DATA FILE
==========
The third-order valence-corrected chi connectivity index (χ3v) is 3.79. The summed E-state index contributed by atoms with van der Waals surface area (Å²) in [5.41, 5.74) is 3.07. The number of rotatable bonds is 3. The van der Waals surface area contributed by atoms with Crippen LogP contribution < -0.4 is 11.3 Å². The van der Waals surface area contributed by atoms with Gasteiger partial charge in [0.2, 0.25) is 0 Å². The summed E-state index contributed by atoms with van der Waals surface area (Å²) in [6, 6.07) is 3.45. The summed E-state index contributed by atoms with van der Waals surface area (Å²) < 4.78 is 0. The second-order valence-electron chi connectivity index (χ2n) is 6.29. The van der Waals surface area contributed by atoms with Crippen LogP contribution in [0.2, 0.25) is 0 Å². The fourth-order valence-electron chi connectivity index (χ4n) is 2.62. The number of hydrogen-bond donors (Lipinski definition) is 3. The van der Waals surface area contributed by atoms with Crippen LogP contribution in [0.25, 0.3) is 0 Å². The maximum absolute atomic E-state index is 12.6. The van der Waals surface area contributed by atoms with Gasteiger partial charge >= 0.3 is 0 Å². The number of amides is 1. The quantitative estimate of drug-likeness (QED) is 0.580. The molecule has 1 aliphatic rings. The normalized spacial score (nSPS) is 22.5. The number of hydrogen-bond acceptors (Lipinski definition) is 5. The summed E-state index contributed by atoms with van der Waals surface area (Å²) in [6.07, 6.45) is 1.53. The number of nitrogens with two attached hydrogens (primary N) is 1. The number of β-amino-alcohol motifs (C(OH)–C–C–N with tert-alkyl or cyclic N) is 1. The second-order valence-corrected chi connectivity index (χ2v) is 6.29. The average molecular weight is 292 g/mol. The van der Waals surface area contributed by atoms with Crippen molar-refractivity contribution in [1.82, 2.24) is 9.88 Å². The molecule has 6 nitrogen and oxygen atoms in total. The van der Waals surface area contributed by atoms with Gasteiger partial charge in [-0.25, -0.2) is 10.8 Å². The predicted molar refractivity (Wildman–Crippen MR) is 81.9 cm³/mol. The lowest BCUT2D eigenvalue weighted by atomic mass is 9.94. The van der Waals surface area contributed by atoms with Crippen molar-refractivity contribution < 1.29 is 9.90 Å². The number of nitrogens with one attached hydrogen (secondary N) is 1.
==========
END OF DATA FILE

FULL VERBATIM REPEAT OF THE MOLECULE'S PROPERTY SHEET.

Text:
The third-order valence-corrected chi connectivity index (χ3v) is 3.79. The summed E-state index contributed by atoms with van der Waals surface area (Å²) in [5.41, 5.74) is 3.07. The number of rotatable bonds is 3. The van der Waals surface area contributed by atoms with Crippen LogP contribution < -0.4 is 11.3 Å². The van der Waals surface area contributed by atoms with Gasteiger partial charge in [0.2, 0.25) is 0 Å². The summed E-state index contributed by atoms with van der Waals surface area (Å²) in [6, 6.07) is 3.45. The summed E-state index contributed by atoms with van der Waals surface area (Å²) < 4.78 is 0. The second-order valence-electron chi connectivity index (χ2n) is 6.29. The van der Waals surface area contributed by atoms with Crippen LogP contribution in [0.2, 0.25) is 0 Å². The fourth-order valence-electron chi connectivity index (χ4n) is 2.62. The number of hydrogen-bond donors (Lipinski definition) is 3. The van der Waals surface area contributed by atoms with Crippen LogP contribution in [0.25, 0.3) is 0 Å². The maximum absolute atomic E-state index is 12.6. The van der Waals surface area contributed by atoms with Gasteiger partial charge >= 0.3 is 0 Å². The number of amides is 1. The quantitative estimate of drug-likeness (QED) is 0.580. The molecule has 1 aliphatic rings. The normalized spacial score (nSPS) is 22.5. The number of hydrogen-bond acceptors (Lipinski definition) is 5. The summed E-state index contributed by atoms with van der Waals surface area (Å²) in [6.07, 6.45) is 1.53. The number of nitrogens with two attached hydrogens (primary N) is 1. The number of β-amino-alcohol motifs (C(OH)–C–C–N with tert-alkyl or cyclic N) is 1. The second-order valence-corrected chi connectivity index (χ2v) is 6.29. The average molecular weight is 292 g/mol. The van der Waals surface area contributed by atoms with Crippen molar-refractivity contribution in [1.82, 2.24) is 9.88 Å². The molecule has 6 nitrogen and oxygen atoms in total. The van der Waals surface area contributed by atoms with Gasteiger partial charge in [-0.25, -0.2) is 10.8 Å². The predicted molar refractivity (Wildman–Crippen MR) is 81.9 cm³/mol. The lowest BCUT2D eigenvalue weighted by atomic mass is 9.94. The van der Waals surface area contributed by atoms with Crippen molar-refractivity contribution < 1.29 is 9.90 Å². The number of nitrogens with one attached hydrogen (secondary N) is 1.